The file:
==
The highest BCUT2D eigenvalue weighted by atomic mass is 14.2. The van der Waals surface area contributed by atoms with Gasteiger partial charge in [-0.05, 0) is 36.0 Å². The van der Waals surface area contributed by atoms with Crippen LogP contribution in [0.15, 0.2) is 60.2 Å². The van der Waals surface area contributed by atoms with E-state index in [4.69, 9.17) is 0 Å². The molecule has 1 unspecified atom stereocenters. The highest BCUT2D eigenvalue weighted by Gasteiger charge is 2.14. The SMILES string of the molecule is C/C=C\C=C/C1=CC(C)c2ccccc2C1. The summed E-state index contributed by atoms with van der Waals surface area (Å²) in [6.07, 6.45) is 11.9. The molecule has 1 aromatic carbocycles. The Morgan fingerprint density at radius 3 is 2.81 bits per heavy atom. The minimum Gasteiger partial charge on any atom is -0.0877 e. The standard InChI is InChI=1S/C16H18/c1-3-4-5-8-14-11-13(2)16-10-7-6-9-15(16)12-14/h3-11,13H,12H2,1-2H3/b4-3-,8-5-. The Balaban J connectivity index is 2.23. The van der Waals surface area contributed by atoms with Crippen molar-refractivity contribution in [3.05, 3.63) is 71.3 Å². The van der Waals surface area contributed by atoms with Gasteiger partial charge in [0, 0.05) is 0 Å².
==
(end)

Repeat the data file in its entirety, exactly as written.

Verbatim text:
The highest BCUT2D eigenvalue weighted by atomic mass is 14.2. The van der Waals surface area contributed by atoms with Gasteiger partial charge in [-0.05, 0) is 36.0 Å². The van der Waals surface area contributed by atoms with Crippen LogP contribution in [0.15, 0.2) is 60.2 Å². The van der Waals surface area contributed by atoms with E-state index in [4.69, 9.17) is 0 Å². The molecule has 1 unspecified atom stereocenters. The highest BCUT2D eigenvalue weighted by Gasteiger charge is 2.14. The SMILES string of the molecule is C/C=C\C=C/C1=CC(C)c2ccccc2C1. The summed E-state index contributed by atoms with van der Waals surface area (Å²) in [6.07, 6.45) is 11.9. The molecule has 1 aromatic carbocycles. The Morgan fingerprint density at radius 3 is 2.81 bits per heavy atom. The minimum Gasteiger partial charge on any atom is -0.0877 e. The standard InChI is InChI=1S/C16H18/c1-3-4-5-8-14-11-13(2)16-10-7-6-9-15(16)12-14/h3-11,13H,12H2,1-2H3/b4-3-,8-5-. The Balaban J connectivity index is 2.23. The van der Waals surface area contributed by atoms with Crippen molar-refractivity contribution in [3.05, 3.63) is 71.3 Å². The van der Waals surface area contributed by atoms with Gasteiger partial charge in [0, 0.05) is 0 Å².